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When I was diagnosed with cancer, my doctor ordered a course of adjuvant therapy intended to heal my body—but what about my mind and my soul? How to step back into the light after living in the darkness of this dreaded disease?
I knew I could draw upon the healing power of prayer to revivify my soul. But it took me some time to understand the role art might play in my recovery. “All Art is a gift of the Holy Spirit,” Abdul-Baha tells us. – The Chosen Highway, p. 167.
In its noblest forms, art can serve as an emissary from that world of light with which we, as spiritual beings, strive to commune.
So, in the difficult year after treatment, when recurrence was most likely, I found my mind strengthened and my soul lightened by the beautiful expressions of spirit embodied in the paintings of New Brunswick artist Catharine McAvity, which hung on the walls of the house I had rented in Saint John, where my daughter attended a private school.
As the months passed, I was uplifted by the beauty of the art that surrounded me and inspired by what I learned of the years of struggle that attended Catharine’s development as a painter. Catharine McAvity was born in the early years of the last century into wealth and privilege. Her life unfolded as the lives of young women of her class typically did. She attended university, married well, bore two children, and pursued her life as a socialite. Then, one day, in a fleeting instant, Catharine’s life was forever changed, when her only daughter, newly married and at the beginning of her life, was killed in a car accident.
The death of a child is surely the worst suffering any parent can endure. Abdu’l-Baha once consoled a woman who had lost her son with these words:
O thou beloved maidservant of God, although the loss of a son is indeed heart-breaking and beyond the limits of human endurance, yet one who knoweth and understandeth is assured that the son hath not been lost but, rather, hath stepped from this world into another, and she shall find him in the divine realm, that union will be for eternity … – Selections from the Writings of Abdul-Baha, p. 171.
Yet such words do not offer comfort unless one has an active faith. How did Catharine find the strength to go on? She painted. In the beginning, her work was typical of amateur women artists—conventional still lives placed at the center of the canvas. But before long, Catharine began to experiment with abstraction, and after many decades, she arrived at the luminous landscapes of her later work, landscapes that testify to the reality of art as a spiritual gift.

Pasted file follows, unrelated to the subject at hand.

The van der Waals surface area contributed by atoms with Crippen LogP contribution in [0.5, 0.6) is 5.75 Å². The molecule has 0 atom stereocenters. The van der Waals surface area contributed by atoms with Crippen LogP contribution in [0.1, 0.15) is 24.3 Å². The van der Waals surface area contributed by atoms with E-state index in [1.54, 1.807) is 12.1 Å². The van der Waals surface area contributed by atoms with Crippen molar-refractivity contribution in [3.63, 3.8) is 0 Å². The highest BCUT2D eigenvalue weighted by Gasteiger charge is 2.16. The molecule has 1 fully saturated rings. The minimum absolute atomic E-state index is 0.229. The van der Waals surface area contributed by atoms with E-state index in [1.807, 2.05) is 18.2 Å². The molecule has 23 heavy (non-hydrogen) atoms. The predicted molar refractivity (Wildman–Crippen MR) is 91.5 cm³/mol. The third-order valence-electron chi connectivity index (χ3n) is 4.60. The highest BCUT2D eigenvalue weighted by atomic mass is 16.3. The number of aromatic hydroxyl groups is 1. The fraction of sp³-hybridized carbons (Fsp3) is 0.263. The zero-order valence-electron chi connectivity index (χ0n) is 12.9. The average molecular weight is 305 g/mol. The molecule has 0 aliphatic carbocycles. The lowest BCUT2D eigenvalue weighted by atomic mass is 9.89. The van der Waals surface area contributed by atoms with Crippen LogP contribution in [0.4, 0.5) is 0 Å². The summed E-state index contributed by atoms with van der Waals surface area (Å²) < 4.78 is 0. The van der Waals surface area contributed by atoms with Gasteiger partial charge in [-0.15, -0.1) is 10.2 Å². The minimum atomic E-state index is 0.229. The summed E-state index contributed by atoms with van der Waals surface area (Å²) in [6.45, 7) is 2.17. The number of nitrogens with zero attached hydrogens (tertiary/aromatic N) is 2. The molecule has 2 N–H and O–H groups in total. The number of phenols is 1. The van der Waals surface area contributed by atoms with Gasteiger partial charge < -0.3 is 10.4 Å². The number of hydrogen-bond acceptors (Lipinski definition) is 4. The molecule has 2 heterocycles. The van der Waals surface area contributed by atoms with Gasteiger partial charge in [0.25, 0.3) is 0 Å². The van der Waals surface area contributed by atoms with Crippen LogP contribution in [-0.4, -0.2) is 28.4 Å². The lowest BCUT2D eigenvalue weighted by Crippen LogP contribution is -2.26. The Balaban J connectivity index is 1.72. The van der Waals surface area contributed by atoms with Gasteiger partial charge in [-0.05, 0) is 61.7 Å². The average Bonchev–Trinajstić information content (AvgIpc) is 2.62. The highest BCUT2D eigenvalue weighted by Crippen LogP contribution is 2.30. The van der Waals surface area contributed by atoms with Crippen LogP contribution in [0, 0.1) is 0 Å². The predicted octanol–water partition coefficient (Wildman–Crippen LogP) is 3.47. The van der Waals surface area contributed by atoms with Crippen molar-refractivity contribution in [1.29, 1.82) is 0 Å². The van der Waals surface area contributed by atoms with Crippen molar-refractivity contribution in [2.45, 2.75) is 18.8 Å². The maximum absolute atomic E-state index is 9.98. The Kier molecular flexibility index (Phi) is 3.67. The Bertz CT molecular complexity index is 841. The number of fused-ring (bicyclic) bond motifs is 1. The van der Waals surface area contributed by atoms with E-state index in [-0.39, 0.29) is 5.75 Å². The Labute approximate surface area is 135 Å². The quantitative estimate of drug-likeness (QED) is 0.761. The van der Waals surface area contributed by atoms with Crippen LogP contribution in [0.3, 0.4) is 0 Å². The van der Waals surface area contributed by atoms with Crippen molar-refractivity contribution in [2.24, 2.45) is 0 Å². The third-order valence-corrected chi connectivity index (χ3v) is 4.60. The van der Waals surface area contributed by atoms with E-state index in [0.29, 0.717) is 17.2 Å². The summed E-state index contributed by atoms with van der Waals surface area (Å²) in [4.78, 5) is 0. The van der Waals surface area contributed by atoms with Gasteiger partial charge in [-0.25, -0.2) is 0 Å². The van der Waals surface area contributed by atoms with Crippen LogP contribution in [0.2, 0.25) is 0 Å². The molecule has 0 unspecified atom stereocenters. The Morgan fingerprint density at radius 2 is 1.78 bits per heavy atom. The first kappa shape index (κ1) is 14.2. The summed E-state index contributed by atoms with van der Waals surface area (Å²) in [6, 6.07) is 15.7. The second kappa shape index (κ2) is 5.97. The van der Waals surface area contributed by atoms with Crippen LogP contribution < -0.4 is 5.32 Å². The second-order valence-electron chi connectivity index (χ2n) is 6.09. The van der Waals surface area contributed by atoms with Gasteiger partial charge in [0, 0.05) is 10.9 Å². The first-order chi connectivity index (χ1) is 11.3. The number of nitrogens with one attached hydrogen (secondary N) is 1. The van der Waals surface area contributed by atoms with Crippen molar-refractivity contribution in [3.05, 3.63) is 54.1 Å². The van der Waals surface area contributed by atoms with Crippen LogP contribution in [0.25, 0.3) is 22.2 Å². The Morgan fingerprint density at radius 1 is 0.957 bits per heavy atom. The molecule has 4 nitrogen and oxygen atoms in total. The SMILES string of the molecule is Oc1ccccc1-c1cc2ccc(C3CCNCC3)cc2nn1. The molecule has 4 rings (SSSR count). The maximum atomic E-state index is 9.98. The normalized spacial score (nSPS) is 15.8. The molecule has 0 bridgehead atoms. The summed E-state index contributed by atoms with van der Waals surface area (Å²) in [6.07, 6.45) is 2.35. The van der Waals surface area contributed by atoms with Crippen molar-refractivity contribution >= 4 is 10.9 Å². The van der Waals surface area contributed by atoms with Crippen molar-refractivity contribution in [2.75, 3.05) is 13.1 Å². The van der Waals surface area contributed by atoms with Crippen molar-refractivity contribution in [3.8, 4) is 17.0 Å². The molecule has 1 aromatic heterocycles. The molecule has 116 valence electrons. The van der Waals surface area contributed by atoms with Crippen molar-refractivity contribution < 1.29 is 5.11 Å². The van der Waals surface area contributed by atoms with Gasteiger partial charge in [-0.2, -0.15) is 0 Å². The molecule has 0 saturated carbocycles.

For Catharine, art, through the agency of the holy spirit, became a kind of prayer. In the words of Abdul-Baha:
… in this wonderful new age, art is worship … That is to say, when thy fingers grasp the paint brush, it is as if thou wert at prayer in the Temple. – Abdu’l-Baha, from a recently translated tablet to an individual Baha’i.
And so it was for me. The practice of my art became a form of worship. In the year after cancer treatment, I wrote and I wrote. I wrote poems, stories, even a memoir-essay about how Catharine McAvity’s paintings gave me hope at a time of great darkness: “A Landscape Yearning Towards the Light: A Year With the Paintings of Catharine McAvity”. In the process of writing, I received the gift that heals the soul—the holy spirit.
When I had finished setting down all the words that came to me in the bleak aftermath of my cancer treatment, I decided that what I wanted more than anything else was to share that spiritual outpouring—the gift of the holy spirit that is art.
I wanted to share not only my own writing, but the creative work of others, painters and writers who drew on the same source in their art making, for I had understood a truth: genuine art never finds its beginnings in ego nor its end in self-promotion. None of us can claim to own the source from which our gift issues. Our art comes not from us, but through us.
So I decided to launch elixir-journal.org, a journal of the arts and letters devoted to showcasing the work of artists who find their inspiration in the Baha’i revelation. Within its pages appear works of art that I hope will serve as lights shining brightly in the darkness through which so many of us must pass on our journey.
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